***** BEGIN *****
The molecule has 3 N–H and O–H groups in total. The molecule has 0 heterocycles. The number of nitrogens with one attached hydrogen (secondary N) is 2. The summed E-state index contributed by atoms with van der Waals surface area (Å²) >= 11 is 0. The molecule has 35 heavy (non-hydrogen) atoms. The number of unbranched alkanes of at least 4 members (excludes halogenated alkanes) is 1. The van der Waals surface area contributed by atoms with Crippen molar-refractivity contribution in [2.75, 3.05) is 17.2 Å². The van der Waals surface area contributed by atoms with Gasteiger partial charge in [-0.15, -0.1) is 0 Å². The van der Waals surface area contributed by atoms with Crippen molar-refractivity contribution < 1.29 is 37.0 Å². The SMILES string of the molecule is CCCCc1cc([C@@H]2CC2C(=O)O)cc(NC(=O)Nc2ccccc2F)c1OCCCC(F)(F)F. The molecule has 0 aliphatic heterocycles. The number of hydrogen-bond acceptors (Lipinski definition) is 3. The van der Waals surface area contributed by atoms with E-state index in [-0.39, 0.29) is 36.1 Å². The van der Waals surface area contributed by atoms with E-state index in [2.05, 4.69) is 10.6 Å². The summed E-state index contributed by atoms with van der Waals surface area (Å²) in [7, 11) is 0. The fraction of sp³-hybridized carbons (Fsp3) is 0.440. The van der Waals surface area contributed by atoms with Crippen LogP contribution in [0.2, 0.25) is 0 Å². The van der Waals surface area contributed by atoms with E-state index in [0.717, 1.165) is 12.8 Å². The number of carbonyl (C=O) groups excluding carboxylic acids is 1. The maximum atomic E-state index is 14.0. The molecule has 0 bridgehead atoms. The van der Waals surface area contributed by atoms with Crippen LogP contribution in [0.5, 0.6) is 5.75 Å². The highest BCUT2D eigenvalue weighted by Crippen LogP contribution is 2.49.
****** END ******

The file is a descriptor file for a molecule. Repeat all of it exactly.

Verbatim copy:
The molecule has 3 N–H and O–H groups in total. The molecule has 0 heterocycles. The number of nitrogens with one attached hydrogen (secondary N) is 2. The summed E-state index contributed by atoms with van der Waals surface area (Å²) >= 11 is 0. The molecule has 35 heavy (non-hydrogen) atoms. The number of unbranched alkanes of at least 4 members (excludes halogenated alkanes) is 1. The van der Waals surface area contributed by atoms with Crippen molar-refractivity contribution in [2.75, 3.05) is 17.2 Å². The van der Waals surface area contributed by atoms with Gasteiger partial charge in [-0.15, -0.1) is 0 Å². The van der Waals surface area contributed by atoms with Crippen molar-refractivity contribution < 1.29 is 37.0 Å². The SMILES string of the molecule is CCCCc1cc([C@@H]2CC2C(=O)O)cc(NC(=O)Nc2ccccc2F)c1OCCCC(F)(F)F. The molecule has 0 aliphatic heterocycles. The number of hydrogen-bond acceptors (Lipinski definition) is 3. The van der Waals surface area contributed by atoms with E-state index in [-0.39, 0.29) is 36.1 Å². The van der Waals surface area contributed by atoms with E-state index in [2.05, 4.69) is 10.6 Å². The summed E-state index contributed by atoms with van der Waals surface area (Å²) in [7, 11) is 0. The fraction of sp³-hybridized carbons (Fsp3) is 0.440. The van der Waals surface area contributed by atoms with Crippen LogP contribution in [0.2, 0.25) is 0 Å². The van der Waals surface area contributed by atoms with E-state index in [0.717, 1.165) is 12.8 Å². The number of carbonyl (C=O) groups excluding carboxylic acids is 1. The maximum atomic E-state index is 14.0. The molecule has 0 bridgehead atoms. The van der Waals surface area contributed by atoms with Crippen LogP contribution in [0.5, 0.6) is 5.75 Å². The highest BCUT2D eigenvalue weighted by Crippen LogP contribution is 2.49.